Toward the end of his career, Karl Barth made the provocative statement that perhaps what Schleiermacher was up to was a “theology of the third article.” Barth anticipated in the future that a true third-article theology would appear. Many interpreters, of course, took that to indicate not only a change in Barth’s perception of Schleiermacher but also as a self-referential critique. In A Theology of the Third Article, Aaron T. Smith investigates this claim, contesting the standard interpretations. Smith argues for a Barthian pneumatology—a doctrine of the Holy Spirit grounded in Scripture and connected to the vital Christological and dialectical theology found in Barth’s project.
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Dr. Smith surprises us with a fresh look at the theology of Karl Barth and shows that this fascinating theologian still has aspects that so far have not been dealt with sufficiently. The content and the style of this book make reading it a stimulating, intellectual pleasure as the author manages to combine high quality academic research with relevant insights for preachers and all other theologians active in the church. The doctrine of the Holy Spirit is one of today’s key issues in Christianity and Dr. Smith’s book brings in Karl Barth as a voice that still matters.
—Herman Johan Selderhuis, professor of church history and canon law, Theologische Universiteit Apeldoorn
This meticulous study of Karl Barth’s voluminous theology writings is thrilling to read. It turns out as an antispiritualistic way of interpreting the third article with special attention to pneumatology. This modern American reading of Karl Barth allows, after long years of antagonistic reception of Schleiermacher’s theology in the light of Barth’s contradiction to it, first steps to a late reconciliation. Smith shows intriguingly how deep even the earlier Barth was impacted by his reading of the fountain head of liberal theology and, even in his critique, shared some of Schleiermacher’s ideas on modernity and a certain understanding of secularism. I recommend the book with greatest enthusiasm as a step forward to a more complex and thus better understanding of Barth and his relation to the earlier theological tradition.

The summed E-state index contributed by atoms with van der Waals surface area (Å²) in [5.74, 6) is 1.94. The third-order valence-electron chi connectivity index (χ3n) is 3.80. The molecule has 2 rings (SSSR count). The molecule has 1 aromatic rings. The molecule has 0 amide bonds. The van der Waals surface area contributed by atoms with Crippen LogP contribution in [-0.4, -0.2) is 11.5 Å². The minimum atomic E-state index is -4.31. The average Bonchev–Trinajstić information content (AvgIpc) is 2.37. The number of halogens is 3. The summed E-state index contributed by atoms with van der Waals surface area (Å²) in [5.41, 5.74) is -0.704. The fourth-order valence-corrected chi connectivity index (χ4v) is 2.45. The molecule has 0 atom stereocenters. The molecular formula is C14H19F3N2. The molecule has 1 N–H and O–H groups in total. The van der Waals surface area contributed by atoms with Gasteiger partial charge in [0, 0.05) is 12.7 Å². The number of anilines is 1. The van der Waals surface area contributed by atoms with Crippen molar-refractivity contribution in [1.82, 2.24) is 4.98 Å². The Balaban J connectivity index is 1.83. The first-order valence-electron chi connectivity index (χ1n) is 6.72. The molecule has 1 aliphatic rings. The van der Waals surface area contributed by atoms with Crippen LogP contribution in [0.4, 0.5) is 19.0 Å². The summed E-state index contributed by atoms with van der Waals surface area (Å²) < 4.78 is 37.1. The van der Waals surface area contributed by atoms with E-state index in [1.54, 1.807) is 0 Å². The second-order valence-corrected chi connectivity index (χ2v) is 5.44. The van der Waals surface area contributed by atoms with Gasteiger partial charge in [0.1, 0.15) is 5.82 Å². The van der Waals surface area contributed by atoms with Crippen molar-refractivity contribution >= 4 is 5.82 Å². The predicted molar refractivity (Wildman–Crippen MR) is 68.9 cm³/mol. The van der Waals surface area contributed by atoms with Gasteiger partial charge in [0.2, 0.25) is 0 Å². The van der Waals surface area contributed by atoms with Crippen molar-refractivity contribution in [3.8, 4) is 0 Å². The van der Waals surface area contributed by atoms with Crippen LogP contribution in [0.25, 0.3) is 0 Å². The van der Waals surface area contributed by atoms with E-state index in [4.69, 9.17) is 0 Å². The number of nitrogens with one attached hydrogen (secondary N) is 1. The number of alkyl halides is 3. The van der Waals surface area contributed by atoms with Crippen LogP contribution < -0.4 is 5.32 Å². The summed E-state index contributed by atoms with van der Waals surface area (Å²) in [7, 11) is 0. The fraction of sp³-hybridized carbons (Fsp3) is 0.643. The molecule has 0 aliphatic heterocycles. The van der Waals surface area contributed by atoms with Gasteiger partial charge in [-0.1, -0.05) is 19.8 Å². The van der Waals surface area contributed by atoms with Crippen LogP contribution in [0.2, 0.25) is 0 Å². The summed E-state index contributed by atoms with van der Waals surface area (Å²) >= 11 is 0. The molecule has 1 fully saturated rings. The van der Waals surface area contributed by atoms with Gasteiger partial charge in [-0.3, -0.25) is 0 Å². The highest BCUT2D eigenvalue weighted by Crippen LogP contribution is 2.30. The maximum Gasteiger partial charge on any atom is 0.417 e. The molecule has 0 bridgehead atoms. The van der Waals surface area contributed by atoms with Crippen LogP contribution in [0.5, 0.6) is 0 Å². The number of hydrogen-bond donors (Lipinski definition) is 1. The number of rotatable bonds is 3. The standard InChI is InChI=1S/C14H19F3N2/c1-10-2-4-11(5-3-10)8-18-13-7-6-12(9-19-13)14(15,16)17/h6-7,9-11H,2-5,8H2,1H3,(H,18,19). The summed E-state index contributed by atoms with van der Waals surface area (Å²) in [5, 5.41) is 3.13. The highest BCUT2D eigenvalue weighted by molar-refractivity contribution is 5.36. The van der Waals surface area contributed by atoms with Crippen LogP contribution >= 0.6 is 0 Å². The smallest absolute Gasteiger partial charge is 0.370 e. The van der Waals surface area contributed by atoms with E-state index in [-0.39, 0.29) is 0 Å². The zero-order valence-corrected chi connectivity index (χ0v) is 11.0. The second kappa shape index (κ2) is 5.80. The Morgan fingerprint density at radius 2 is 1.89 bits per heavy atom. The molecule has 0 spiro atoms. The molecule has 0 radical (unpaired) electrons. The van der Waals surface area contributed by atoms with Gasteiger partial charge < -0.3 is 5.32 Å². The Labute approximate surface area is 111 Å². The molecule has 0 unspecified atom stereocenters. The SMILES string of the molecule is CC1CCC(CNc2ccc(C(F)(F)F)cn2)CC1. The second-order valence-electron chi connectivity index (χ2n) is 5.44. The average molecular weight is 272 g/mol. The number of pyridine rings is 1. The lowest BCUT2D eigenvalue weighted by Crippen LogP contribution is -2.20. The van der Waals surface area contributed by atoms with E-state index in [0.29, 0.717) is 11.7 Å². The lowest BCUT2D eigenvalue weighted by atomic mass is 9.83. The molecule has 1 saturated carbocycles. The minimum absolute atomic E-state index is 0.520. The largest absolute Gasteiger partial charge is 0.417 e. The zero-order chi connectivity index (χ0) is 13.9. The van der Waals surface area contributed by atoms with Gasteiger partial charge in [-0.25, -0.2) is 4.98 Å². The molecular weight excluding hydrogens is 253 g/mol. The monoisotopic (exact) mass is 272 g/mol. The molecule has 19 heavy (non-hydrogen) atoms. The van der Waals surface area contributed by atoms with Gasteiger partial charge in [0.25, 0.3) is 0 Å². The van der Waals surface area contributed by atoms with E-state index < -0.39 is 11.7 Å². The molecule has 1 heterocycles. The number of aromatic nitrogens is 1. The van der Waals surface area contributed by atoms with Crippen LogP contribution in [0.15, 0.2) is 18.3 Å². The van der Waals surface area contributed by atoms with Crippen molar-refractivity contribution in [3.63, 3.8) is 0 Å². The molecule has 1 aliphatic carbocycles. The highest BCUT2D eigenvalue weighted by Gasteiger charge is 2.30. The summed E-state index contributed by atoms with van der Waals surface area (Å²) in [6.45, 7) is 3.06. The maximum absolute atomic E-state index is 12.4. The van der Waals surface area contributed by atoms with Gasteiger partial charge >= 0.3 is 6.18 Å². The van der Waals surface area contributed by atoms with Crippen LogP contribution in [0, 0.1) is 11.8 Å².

—Markus Wriedt, professor of church history, Fachbereich Evangelische Theologie, Goethe-Universität Frankfurt am Main
This book is more than a clarifying exposition of Karl Barth's pneumatology, though it certainly is that. It makes a fresh case for renewed attentiveness to the often-neglected, frequently-diminished third person of the Trinity. Most significantly, perhaps, it points out the Holy Spirit’s deep, organic, and enduring connection to the divine revelation in Jesus Christ. Whether the tide of contemporary Christian spirituality, which appears ascendant everywhere, will remain Christian as it broadens and develops may well depend on whether the vision of this fine study prevails.
—Glen G. Scorgie, professor of theology, Bethel University San Diego
Smith puts forth a powerful argument, aptly captured in the trope ‘inverberation,’ for the ever-renewing actuality of the Holy Spirit in ‘the continuing reality of the singular Word made flesh,’ as that Word is proclaimed in and by the Church. His insightful reading of Barth’s theology of the third article provides coordinates from which the actualism of the Holy Spirit serves to chart a path to a constructive convergence of Barth with Schleiermacher.
—Philip J. Rossi, professor of theology, Marquette University
Using Barth’s lectures on the fourth Gospel as a point of departure, Aaron T. Smith offers a powerful account of Barth’s pneumatology; he joins with the growing number of scholars who challenge the (wholly misguided) claim that Barth’s ‘Christological concentration’ makes for a neglect of the Holy Spirit. But Smith’s book is much more than an interpretative achievement. It also commends Barth’s pneumatology as an invaluable constructive provocation—an occasion for theologians to think newly about God’s redemptive activity in the here-and-now, about the nature of created time and space, and, last but not least, about community and faith in a fallen world. I recommend it with great enthusiasm.
—Paul Dafydd Jones, associate professor, department of religious studies, University of Virginia